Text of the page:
Pi(e) Philosophy

 

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So much Wisdom in a Pie.

Who needs Plato or Socrates

when you can eat Humble Pie?

Vinegar Pie to be precise.

Then there is that transcendental Pi.

The mysteriously irrational Pi.

Archimedes’ constant companion and

the Wisdom of Solomon’s Temple Pi.

Too much Pi in the sky?

Then back to the Law of Gravity.

Back down to earth’s chimeric crust.

 

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Ponder then my home-made Pie:

Perfectly risen and puffed up,

by next morning

punctured and pitiful.

Choice of two slices:

“Pride comes before a fall” or

.”What goes up must come down.”

Take your pick,

Pie or Pi?

Perhaps the addition of

an addendum or

two for topping?

How about,

“The proof of the pudding is in the eating?”

or ” You always get your just dessert?”

Or both or neither?

It’s all a lot of Pie in the Sky

and Gravitational Wave verification… Eureka!

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**********Happy Pi Day on March 14th 2016.**********

Yesterday I made a Vinegar Pie to take round to my friend Maggie’s house as a pudding offering.  Upon hearing she was having Vinegar Pie for pudding she appeared both amused and puzzled as if here was a contradiction.  How can you put vinegar into a pudding?  Trust me, my friends, the result is mouth-wateringly extraordinary and I speak from proof-eating!

On February 11th 2016 it was announced that scientists had detected gravitational waves for the first time, showing signs of black holes merging a century after Einstein predicted them. A eureka moment of humongous intensity!

Pi Day was first celebrated on March 14th, 1988, Albert Einstein having been born on March 14th 1879.  It was organised by Physicist Larry Shaw, who led celebrations at the San Francisco Exploratorium.  Staff and members of the public marched round and round and ate fruit pies. Sounds quite delightful to me and rather charming.

Pi Symbol Apple Pie courtesy of Alex Cockroach/ Flikr

 

 

 

 

 

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13 thoughts on “Pi(e) Philosophy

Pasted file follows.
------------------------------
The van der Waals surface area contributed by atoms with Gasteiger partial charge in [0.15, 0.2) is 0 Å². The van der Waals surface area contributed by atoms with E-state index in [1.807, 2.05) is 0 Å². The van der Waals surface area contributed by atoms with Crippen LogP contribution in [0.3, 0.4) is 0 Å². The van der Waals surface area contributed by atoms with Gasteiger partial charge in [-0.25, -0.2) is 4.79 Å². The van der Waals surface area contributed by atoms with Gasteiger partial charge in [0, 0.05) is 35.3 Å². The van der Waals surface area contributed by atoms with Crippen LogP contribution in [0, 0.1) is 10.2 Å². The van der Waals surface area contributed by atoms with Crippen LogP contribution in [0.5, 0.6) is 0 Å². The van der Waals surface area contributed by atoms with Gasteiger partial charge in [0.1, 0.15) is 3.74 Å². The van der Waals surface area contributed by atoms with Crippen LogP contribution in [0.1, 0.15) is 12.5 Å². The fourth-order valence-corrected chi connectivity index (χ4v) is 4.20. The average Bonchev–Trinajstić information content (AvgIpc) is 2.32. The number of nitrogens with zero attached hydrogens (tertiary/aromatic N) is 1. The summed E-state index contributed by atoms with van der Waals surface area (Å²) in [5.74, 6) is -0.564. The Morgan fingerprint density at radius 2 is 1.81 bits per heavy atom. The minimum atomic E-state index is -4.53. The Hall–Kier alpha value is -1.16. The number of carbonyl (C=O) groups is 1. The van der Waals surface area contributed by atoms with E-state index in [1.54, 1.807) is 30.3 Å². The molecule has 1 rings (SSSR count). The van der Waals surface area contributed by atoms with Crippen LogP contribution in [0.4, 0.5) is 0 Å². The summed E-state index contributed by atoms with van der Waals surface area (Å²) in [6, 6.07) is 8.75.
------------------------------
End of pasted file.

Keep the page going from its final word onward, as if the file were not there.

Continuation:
1. As a former enthusiastic math teacher I would like to add that pi is an irrational number and thus reflects with its irrationality a good part of our human existence. Haha! Take it as a joke. But I find it intriguing that pi is an infinite non repeating decimal, of which 3.14 is only the starting point to infinity.

    Liked by 1 person

    1. I struggled with maths at school, sadly I had a teacher who just did not know how to make it an interesting subject. Today all these different snippets that I am picking up really intrigue me, fascinate me and the world around us is all tied up with mathematics and patterns…Pi just came across as so mysterious and illusive…like trying to understand the Cosmos and its workings? I have also been talking to my son about the Golden ratio and the Fibonacci sequence…just fascinating! Amazing my friend! 😊

      Liked by 2 people

  2. I do love me some Albert even though his ideas blow my mind. Or maybe because they do. I’d love to have met him. Can you just imagine? I think he would have gotten quite a kick out of your pi and pie – he strikes me as that kind of guy. 🙂 I do like me some pie too – rhubarb especially. 🙂

    Liked by 1 person

    1. Albert blows my fuses too, well all the Maths does, but he said some pretty wise things about life and living. I think he had a pretty good sense of humour too, he’d have enjoyed a pie or two. This all started because I baked a vinegar pie…but I forgot to mention the blackbirds…he he next time around. Rhubarb a firm favourite in this house also. Ah enough of pi’s/ pies… 😊

      Liked by 1 person

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